everything from the British currency, as you just heard Alistair say to stamps, to souvenir plates, to postcards, and tea towels and on and on.

Nick Glass has a look at some of the many photographs chronicling her majesty's life.


NICK GLASS, CNN CORRESPONDENT (voice-over): Once upon a time, in a story we had forgotten or some never knew, there was a beautiful young princess.

At the age of just 27, she was crowned the queen in a fairy tale ceremony. Long before anyone had heard of Katherine or Diana, there was Elizabeth, a

star from the very beginning, and the regal unflagging presence in our lives ever since.

UNKNOWN: Looking at the visual images of the queen across 60 years is an extraordinary thing to do. I think she is the most visually represented

human being ever to have existed in the entire history of the world. I cannot think who the rival is. So that of itself is utterly extraordinary.

GLASS: Alongside, of course, all that pageantry and solemnity that comes with being a British monarch, and of course, the occasional revelation that

it's raining outside.

QUEEN ELIZABETH II: How surprising.

UNKNOWN: I think her humanity really comes through in a lot of these photographs, and also her -- her amazing ability to engage with people.

GLASS: The formal image of fairytale princess was established early by Cecil Beaton.

UNKNOWN: He was very keen to place her in that long and great tradition of fairy tale queens and princesses. And so, he uses these beautiful backdrops

based on well-known Rococo paintings.

GLASS: Time magazine put her on the front cover at age three. And again in 1947, a diamond princess about to turn 21, they simply couldn't get enough

of her. Her face and her story sold magazines and books.

UNKNOWN: There was an awful lot of attention on her. I mean, we associate this with Princess Diana, we associated with Kate Middleton now, but we

forget that our queen went through exactly the same process.

GLASS: Nick Glass, CNN, London.


HARLOW: What stunning images, our thanks to Nick Glass for that, really beautiful to see. And I should note for those of you who don't know, our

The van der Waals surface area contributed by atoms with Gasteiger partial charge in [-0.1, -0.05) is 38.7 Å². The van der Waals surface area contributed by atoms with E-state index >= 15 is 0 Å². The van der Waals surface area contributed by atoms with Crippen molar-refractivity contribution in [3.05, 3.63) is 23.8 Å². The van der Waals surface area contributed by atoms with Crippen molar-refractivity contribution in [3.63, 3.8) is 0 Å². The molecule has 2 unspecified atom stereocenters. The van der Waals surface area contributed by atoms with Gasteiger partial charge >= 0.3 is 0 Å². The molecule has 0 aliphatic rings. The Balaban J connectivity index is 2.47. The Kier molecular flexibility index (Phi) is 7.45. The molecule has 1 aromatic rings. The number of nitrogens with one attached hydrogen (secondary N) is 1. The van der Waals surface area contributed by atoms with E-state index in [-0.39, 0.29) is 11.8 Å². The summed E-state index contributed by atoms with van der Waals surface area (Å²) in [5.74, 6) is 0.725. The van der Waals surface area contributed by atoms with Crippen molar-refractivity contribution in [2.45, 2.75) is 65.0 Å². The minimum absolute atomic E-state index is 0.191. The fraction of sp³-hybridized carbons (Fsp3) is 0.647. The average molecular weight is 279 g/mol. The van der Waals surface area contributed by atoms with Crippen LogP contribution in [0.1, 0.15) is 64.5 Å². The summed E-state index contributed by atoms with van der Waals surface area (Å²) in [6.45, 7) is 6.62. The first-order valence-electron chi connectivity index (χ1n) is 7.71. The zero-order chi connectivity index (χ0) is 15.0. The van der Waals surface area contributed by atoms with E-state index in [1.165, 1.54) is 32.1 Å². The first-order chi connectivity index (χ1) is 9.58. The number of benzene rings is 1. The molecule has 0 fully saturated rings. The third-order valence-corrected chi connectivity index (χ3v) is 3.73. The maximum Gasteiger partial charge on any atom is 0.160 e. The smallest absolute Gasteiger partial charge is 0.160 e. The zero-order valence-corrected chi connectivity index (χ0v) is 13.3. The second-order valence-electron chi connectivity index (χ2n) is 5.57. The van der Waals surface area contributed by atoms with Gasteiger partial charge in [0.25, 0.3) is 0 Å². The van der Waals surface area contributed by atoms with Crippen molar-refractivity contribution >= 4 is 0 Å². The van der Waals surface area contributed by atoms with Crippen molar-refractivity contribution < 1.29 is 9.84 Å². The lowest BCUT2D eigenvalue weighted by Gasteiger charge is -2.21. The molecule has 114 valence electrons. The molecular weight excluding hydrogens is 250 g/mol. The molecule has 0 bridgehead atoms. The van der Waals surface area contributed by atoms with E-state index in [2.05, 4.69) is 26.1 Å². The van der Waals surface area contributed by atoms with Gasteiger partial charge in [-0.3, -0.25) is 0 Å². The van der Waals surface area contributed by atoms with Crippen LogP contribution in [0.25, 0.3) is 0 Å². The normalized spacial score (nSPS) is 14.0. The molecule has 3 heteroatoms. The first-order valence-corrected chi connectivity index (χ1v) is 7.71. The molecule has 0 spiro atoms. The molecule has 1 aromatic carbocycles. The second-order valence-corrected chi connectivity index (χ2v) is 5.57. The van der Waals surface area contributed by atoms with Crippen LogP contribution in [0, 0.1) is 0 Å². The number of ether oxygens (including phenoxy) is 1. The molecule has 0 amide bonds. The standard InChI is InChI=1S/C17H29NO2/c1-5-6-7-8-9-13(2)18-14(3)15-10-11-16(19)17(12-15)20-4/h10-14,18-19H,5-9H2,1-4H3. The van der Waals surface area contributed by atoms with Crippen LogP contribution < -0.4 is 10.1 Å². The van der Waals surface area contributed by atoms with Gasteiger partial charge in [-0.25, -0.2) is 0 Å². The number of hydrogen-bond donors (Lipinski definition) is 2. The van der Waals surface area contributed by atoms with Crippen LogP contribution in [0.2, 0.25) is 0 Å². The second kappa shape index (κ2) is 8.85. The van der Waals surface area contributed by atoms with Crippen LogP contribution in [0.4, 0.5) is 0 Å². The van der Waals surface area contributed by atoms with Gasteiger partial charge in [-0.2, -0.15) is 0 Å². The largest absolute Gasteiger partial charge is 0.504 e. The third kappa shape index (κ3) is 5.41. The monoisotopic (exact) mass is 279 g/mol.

colleague, Christiane met the queen face to face, a rare honor. Here she describes that experience.


CHRISTIANE AMANPOUR, CNN CHIEF INTERNATIONAL ANCHOR: It is of course, every journalist's dream to interview the queen of England. Well, it never

happened. The closest I ever got as a reporter to her majesty was in 2007 when she awarded me a civilian honor known as the CBE, the commander of the

most excellent order of the British empire.

Well, this was an amazing experience for me. And you can see from the pictures and I look back and I recall now, how nervous I was, how much

anticipation there was. I was standing there what I thought was a lovely white suit, which actually got a bit crumpled. I had a hat on, which I

thought was really cool. I had to wear a hat but it looked a bit like the Leaning Tower of Pisa.

UNKNOWN: Christiane Amanpour for services to journalism.

AMANPOUR: And I was afraid that it was going to fall off when I bowed in front of her before she pinned the medal and the ribbon to my lapel. And I

was told, you know, to engage her quickly, animatedly and get out of there. And she decides when she talks to you and when she dismisses you. So, I

quickly talk to her about horses. Knowing that I had that passion, she had that passion.

And I also thanked her for opening CNN's bureau here in London in November 2001, which was shortly after the turmoil and the global eruption that was

caused by 9/11. And she came here to CNN and that was an incredible thing for us at CNN. So, I thanked her for doing that. I'd been in Kabul at the

time when she was in the bureau.

You know, I'd always been told that no matter how many times you see the queen on television or in pictures --

UNKNOWN: The late king's daughter became England's second Queen Elizabeth.

AMANPOUR: -- nothing quite prepares you for the real thing. And you got it right there and then. Her connection and the power of the presence and that

translucent, glowing complexion that she was so famous for. You really got it when you saw it in the flesh.


HARLOW: What a moment to see. Well, in this somber moment as we reflect on the public legacy of Queen Elizabeth, we do want to consider another side,

the personal side known and loved by those closest to her.


In 2013, Christiane sat down with Margaret Rhodes, the queen's first cousin, and one of her dearest friends and they spoke just before the birth

of Prince George, Williams' eldest son. Here's a moment from that conversation.


AMANPOUR: Do you see her regularly?

MARGARET RHODES, QUEEN ELIZABETH II'S FIRST COUSIN: Well, I'm lucky enough that I'm here in this house which I've been now for 32 years. Because she

comes to the chapel in the park that I gave to my Sundays. And so, like yesterday she was having a drink.

AMANPOUR: Yesterday, right where we are?

RHODES: Yes. I project.

AMANPOUR: She was here having a drink with you?


AMANPOUR: That's nice.

AMANPOUR: She quite often does come in after church for half an hour to an hour and just has a nice drink and a chat.


HARLOW: How wonderful to see. That is all for us tonight. Thank you so much for watching our special coverage. And goodbye from New York.